SAN ANTONIO — Father Leonard Plazewski started tweeting on Sept. 8. Because the pope told him to.
He tweeted about a wedding at which he was officiating. He tweeted about the Pastoral Council at Christ the King Catholic Church in South Tampa, where he is pastor. He tweeted about grading religion tests, going to the dentist, getting a new iPhone.
After one week, the 47-year-old priest had posted two dozen messages....
12/21/12 Human Interest
Halfway down the winding path to picnic shelter No. 5, Glenda Goodman parked her daughter's stroller in the shade. "Okay," Glenda, 22, whispered to her baby. "Are you ready to go meet your aunt? I guess she's your great aunt?" Glenda wasn't ready. All morning, at the Tarpon Springs restaurant where she works, and during the hourlong drive to Lettuce Lake Park in Tampa, Glenda had been rehearsing questions in her mind: What was my mom like? How did she meet my dad? Why didn't they ever get married?...
12/07/12 Human Interest
FROSTPROOF — Saturday night, while the high school band was marching and Santa was waving from a flatbed and his elves were handing out stuffed animals, someone snuck into the town's nativity scene and stole baby Jesus.
A public works employee, walking back to his car from the parade, noticed the empty manger and called his boss.
"We'd like to think it was some kid walking by who picked up the doll, maybe their parents didn't even notice," said public works director James Keene. "But it couldn't be just that because of the donkey."...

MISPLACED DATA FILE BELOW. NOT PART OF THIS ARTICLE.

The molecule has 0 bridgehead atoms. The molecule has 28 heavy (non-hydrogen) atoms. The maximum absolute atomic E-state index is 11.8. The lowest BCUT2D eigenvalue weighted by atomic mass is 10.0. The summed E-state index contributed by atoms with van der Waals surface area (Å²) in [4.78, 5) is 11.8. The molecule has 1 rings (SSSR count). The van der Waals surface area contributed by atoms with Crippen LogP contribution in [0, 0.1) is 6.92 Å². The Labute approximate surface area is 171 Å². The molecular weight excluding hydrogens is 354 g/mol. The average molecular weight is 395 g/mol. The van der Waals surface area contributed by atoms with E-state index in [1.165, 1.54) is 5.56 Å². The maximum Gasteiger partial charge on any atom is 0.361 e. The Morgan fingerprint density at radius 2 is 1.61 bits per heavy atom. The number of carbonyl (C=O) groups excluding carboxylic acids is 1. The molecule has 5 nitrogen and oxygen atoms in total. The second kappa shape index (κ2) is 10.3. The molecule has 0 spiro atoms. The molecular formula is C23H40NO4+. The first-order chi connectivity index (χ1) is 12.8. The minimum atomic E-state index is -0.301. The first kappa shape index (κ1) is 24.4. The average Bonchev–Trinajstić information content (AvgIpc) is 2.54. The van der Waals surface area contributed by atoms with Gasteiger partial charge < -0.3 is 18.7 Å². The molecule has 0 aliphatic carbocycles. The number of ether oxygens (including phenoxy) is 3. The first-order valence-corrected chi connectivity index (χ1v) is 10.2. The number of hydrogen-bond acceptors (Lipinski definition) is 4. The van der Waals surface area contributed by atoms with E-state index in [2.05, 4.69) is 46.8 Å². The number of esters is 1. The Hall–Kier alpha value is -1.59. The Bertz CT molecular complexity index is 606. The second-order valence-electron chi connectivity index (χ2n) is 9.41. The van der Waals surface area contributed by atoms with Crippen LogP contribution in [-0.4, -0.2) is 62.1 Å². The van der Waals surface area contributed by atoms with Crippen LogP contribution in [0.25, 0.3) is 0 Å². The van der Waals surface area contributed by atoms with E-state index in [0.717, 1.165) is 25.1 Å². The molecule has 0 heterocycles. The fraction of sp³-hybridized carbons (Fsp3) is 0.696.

12/04/12 Human Interest
GULFPORT — When the students filed into the fellowship hall Tuesday morning, their elderly guests were waiting — each sitting alone at a round table.
The middle schoolers split up, three kids joining each senior citizen. They pulled out their worksheets: two pages of questions.
For weeks, the 16 students at Walden School had been studying the 1920s through 1940s. They had read about flappers and F. Scott Fitzgerald, about the stock market and its crash, dance marathons and the Dust Bowl. They had learned to play marbles and jacks....
12/01/12 Human Interest
OCKLAWAHA — Maybe $1 million was too much.
Sure, the house is historic: Here, Ma Barker and her gangster son Freddie made their last stand in January 1935, while a dozen FBI agents peppered the two-story home with machine guns. Bullet holes from the four-hour shootout still pock the walls. Some say blood money is buried beneath the live oaks.